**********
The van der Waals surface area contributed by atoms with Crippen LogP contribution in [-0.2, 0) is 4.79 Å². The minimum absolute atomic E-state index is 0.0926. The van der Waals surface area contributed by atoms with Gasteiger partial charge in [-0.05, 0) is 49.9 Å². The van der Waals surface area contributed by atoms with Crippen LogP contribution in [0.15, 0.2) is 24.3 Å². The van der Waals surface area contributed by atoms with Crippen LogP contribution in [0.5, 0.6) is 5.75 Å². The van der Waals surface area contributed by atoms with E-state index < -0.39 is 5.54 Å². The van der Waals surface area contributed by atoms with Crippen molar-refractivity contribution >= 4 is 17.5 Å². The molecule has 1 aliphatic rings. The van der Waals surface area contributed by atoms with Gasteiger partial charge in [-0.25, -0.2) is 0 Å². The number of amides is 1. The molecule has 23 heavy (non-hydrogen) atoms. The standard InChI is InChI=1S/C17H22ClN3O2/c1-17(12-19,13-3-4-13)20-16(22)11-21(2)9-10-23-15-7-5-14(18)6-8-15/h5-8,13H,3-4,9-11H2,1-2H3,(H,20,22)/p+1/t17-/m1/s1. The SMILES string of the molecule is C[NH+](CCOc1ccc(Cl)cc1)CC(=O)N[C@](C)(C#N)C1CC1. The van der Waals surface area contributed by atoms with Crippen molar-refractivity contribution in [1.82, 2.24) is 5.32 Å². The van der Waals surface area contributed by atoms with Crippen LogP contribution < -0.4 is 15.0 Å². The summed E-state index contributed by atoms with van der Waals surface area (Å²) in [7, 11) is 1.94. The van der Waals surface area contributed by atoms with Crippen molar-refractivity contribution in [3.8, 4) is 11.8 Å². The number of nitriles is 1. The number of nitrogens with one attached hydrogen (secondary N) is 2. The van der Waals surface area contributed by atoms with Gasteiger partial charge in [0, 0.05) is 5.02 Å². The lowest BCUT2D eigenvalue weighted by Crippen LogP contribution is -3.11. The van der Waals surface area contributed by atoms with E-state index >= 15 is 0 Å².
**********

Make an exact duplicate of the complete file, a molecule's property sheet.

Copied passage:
The van der Waals surface area contributed by atoms with Crippen LogP contribution in [-0.2, 0) is 4.79 Å². The minimum absolute atomic E-state index is 0.0926. The van der Waals surface area contributed by atoms with Gasteiger partial charge in [-0.05, 0) is 49.9 Å². The van der Waals surface area contributed by atoms with Crippen LogP contribution in [0.15, 0.2) is 24.3 Å². The van der Waals surface area contributed by atoms with Crippen LogP contribution in [0.5, 0.6) is 5.75 Å². The van der Waals surface area contributed by atoms with E-state index < -0.39 is 5.54 Å². The van der Waals surface area contributed by atoms with Crippen molar-refractivity contribution >= 4 is 17.5 Å². The molecule has 1 aliphatic rings. The van der Waals surface area contributed by atoms with Gasteiger partial charge in [-0.25, -0.2) is 0 Å². The number of amides is 1. The molecule has 23 heavy (non-hydrogen) atoms. The standard InChI is InChI=1S/C17H22ClN3O2/c1-17(12-19,13-3-4-13)20-16(22)11-21(2)9-10-23-15-7-5-14(18)6-8-15/h5-8,13H,3-4,9-11H2,1-2H3,(H,20,22)/p+1/t17-/m1/s1. The SMILES string of the molecule is C[NH+](CCOc1ccc(Cl)cc1)CC(=O)N[C@](C)(C#N)C1CC1. The van der Waals surface area contributed by atoms with Crippen molar-refractivity contribution in [1.82, 2.24) is 5.32 Å². The van der Waals surface area contributed by atoms with Crippen LogP contribution < -0.4 is 15.0 Å². The summed E-state index contributed by atoms with van der Waals surface area (Å²) in [7, 11) is 1.94. The van der Waals surface area contributed by atoms with Crippen molar-refractivity contribution in [3.8, 4) is 11.8 Å². The number of nitriles is 1. The number of nitrogens with one attached hydrogen (secondary N) is 2. The van der Waals surface area contributed by atoms with Gasteiger partial charge in [0, 0.05) is 5.02 Å². The lowest BCUT2D eigenvalue weighted by Crippen LogP contribution is -3.11. The van der Waals surface area contributed by atoms with E-state index >= 15 is 0 Å².